charges. Under these circumslances it cannot be supposed that the play appeared to much advanlage; the audience taly came there for want of another place to go to; but without any expectation of being much diverted. They Fehe yawning at the beginning of it, but were agreeably surprised, more and more every act, till at last the house rung with us much applause as was possible to be given by so thin an audience. The next day there was a beller house, on the third crowded for the benefit of the author, and so it continued till the thirteenih. To do justice to the allhar, it must be confessed, that although the language o! it is very indiferent, and the plot mingled with some impacobabilities, get the amusing sprightliness of business, and the nainral impertinence in the character of Marplot, make ceciderable amends for the above-mentioned dehciencies, and render it even to this hour an entertaining performauce. Tue dumb scene of Sir George with Miranda, and the history of the garden gale, are both borrowed from Ben JonOs comedy of The Devil's an Ass. This play was dedicated to Lord Somers. Sir Richard Steele, speaking of it, says, “ The plot and the incidents are laid with that subtility of spirit which is peculiar to females of wit, and is very doen well performed by those of the other sex, in whom ciast in love is an aci of intention, and nol, as with women. the edect of nature and instinct."

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Sir G. There are some men, Charles, whom SCENE I.-The Park.

fortune has lest free from inquietudes, who

are diligently studious to find out ways and Enter Sir George Airy, meeting Charles means to make themselves uneasy.

Charles. Ha! sir George Airy a birding Charles. Is it possible that any thing in nathus early! What forbidden game rous'd you ture can ruffle ihe temper of a man whom so soon? for no lawful occasion could invite the four scasons of the year compliment with a person of your figure abroad at such un- as many thousand pounds; nay, and a father fashionable hours ?).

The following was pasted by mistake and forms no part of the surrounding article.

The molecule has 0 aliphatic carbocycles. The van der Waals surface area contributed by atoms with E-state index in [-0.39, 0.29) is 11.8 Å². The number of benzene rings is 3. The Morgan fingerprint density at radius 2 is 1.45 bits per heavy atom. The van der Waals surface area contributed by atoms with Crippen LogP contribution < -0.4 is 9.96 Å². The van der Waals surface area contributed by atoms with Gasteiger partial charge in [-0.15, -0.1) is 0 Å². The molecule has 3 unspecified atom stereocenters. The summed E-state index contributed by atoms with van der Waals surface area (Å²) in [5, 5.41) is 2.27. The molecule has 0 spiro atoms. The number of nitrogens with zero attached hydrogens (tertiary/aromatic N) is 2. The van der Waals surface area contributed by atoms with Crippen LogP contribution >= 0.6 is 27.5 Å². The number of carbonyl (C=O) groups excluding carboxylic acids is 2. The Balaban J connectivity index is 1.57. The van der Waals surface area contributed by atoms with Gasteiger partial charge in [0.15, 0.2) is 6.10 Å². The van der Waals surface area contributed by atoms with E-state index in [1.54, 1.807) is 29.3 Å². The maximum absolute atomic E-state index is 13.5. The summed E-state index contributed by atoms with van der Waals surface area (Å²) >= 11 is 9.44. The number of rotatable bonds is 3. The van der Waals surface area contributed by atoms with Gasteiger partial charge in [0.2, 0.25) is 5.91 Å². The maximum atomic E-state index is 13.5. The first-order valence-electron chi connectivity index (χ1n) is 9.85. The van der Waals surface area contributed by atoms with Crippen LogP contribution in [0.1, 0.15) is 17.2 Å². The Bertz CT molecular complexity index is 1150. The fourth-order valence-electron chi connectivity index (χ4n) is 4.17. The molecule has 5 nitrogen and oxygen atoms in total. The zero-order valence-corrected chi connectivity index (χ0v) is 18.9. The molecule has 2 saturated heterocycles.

at rest with his ancestors ? 1) The people of fashion in London, in order 10 avoid into night; so that noon with them is generally early their aversion, mixing with persons of any other rank in the morning, and in their calculation of tine, the thaa their own, turn the night into day, and the day words afternoon and niglıl are entirely left oul

by way

me or not.


Sir G. Why, there it is now! a man that he intend to do with Miranda ? Is she to be wants money thinks none can be unhappy sold in private, or will be put her

up that bas it; but my affairs are in such a whim- of auction, at who bids most? If so, 'egad I'm sical posture that it will require a calculation for him; my gold, as you say, shall be subof my nativity to find if my gold will relieve servient to my pleasure.

Charles. To deal ingenuously, with you, sir Charles. Ha, ha, ha! never consult the stars George, I know very little of her or home; about that; gold has a power beyond them. for since my uncle's death, and my return Then what can thy business be that gold won't from travel, I have never been well with my serve thee in ?

father; he thinks my expenses too great, and Sir G. Why I'm in love.

I his allowance too little; he never sees Charles. In love! -Ha, ha, ha, ba! in love! but he quarrels, and to avoid that I shun bis -Ha, ha, ha, ha! with what, prythee? a house as much as possible. The report is he cherub?